Karen Horney was the first theorist to discuss the phenomenon of rejection sensitivity. She suggested that it is a component of the neurotic personality, and that it is a tendency to feel deep anxiety and humiliation at the slightest rebuff. Simply being made to wait, for example, could be viewed as a rejection and met with extreme anger and hostility. This concept was later refined and described as the tendency to anxiously expect, readily perceive, and overreact to social rejection. 

 As in so many areas of the psyche, causes for this are often traced back to childhood (though of course you can become more sensitized to rejection throughout your life). Rejection by a parent or caregiver in early childhood could make someone rejection sensitive. Even peer rejection in children is associated with increased rejection sensitivity. Teasing and other forms of bullying appear to be especially likely to cause later difficulties. Now consider how deeply the impact would be if you already had an inborn characteristic prone to sensitivity, like say, someone with BPD.

Even dear old Wikipedia notes that due to the association between rejection sensitivity and neuroticism, there is a likely genetic predisposition that makes people more vulnerable to rejection experiences and more likely to develop rejection sensitivity.

Rejection sensitivity impacts all kinds of areas in a person’s life. Rejection Sensitive people can be reluctant to express opinions, tend to avoid arguments or controversial discussions, are reluctant to make requests or impose on others, are easily hurt by negative feedback from others, and tend to rely too much on familiar others and situations so as to avoid rejection.

“Tend to rely too much on familiar others to avoid rejection.” This explains why the people closest to us, can often trigger our sense of rejection even stronger than strangers. To be perfectly honest, I’m not incredibly concerned about the rejection of people I’m not close to. Or concerned at all. Heh, I pretty much assume it, and it doesn’t really phase me. It’s only the people that I truly care about that concern me.  My self-worth is intermingled with the strength of my relationships.  Not that I have relationships, but the strength of them (Epiphany moment. Also, I recognize this as not being completely healthy. Meh.).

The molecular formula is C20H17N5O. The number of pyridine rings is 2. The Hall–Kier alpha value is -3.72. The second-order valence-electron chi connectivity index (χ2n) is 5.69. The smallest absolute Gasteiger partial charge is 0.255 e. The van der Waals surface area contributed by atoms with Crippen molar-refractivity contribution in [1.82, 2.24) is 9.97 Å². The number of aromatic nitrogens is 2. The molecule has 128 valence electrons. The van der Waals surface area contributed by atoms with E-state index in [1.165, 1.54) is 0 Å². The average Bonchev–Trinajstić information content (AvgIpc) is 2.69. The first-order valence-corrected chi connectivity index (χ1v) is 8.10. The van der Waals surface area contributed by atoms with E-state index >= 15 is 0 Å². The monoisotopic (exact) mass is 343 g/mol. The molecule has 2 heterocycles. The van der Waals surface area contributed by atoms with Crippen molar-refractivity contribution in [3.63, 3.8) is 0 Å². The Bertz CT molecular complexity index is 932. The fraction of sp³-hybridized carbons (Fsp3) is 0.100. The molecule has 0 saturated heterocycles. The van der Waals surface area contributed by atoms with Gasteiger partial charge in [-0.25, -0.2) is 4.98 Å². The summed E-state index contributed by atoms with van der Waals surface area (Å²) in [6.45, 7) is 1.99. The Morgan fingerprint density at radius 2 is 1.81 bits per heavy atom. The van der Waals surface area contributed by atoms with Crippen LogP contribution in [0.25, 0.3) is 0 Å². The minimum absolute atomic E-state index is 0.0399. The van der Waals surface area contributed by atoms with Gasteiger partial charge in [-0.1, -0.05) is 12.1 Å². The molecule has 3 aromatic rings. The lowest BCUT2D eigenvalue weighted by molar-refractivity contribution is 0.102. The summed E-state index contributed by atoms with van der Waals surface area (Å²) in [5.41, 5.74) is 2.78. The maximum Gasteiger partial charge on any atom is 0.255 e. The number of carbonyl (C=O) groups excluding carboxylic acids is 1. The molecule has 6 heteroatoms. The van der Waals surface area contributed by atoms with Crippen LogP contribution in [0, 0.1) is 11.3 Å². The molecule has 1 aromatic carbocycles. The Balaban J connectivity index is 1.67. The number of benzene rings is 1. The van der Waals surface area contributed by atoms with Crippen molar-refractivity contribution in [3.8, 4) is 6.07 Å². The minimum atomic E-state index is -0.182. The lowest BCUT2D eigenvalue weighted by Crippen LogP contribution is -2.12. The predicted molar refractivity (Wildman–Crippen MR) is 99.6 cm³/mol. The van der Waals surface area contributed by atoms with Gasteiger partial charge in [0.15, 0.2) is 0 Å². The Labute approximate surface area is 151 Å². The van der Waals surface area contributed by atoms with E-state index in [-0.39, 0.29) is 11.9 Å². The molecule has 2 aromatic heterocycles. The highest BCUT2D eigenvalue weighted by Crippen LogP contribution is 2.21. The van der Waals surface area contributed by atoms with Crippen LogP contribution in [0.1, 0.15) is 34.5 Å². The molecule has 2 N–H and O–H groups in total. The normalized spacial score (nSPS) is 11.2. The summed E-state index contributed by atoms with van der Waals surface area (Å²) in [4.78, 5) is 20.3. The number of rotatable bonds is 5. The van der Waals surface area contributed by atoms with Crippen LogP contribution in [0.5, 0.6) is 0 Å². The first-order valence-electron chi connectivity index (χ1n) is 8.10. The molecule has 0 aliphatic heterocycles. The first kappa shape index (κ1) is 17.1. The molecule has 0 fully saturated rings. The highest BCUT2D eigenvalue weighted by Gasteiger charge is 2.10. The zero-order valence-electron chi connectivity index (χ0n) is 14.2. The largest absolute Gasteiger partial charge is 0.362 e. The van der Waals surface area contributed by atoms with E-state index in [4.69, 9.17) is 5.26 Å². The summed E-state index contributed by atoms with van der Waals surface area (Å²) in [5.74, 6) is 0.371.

Remember when I was hosting my LOTR party and xRoommate said they’d be late and I automatically panicked? To me, this smacks of it. She’s my comfort zone in an arena where I’m not completely comfortable (i.e. in the presence of people I’m not completely comfortable with). Knowing I have one person I can rely on makes everything else easier. When that aspect of safety is removed, it’s like being bludgeoned over the head with uncertainty.  I was able to calm myself down by reminding myself that her reasons for being late weren’t directed at me, it wasn’t a result or an attack towards me, it was just life stuff that she needed to do. But I had to actually talk myself through it. Fortunately I’m getting better and quicker at being able to do this so I didn’t blow up in the moment.

 
When dealing with someone who has rejection sensitivity, like many if not most of us with BPD, it can be useful to remember that seemingly innocuous actions can be perceived as slights. It is sometimes helpful to stress that something is not a rejection if you sense that someone appears upset by it.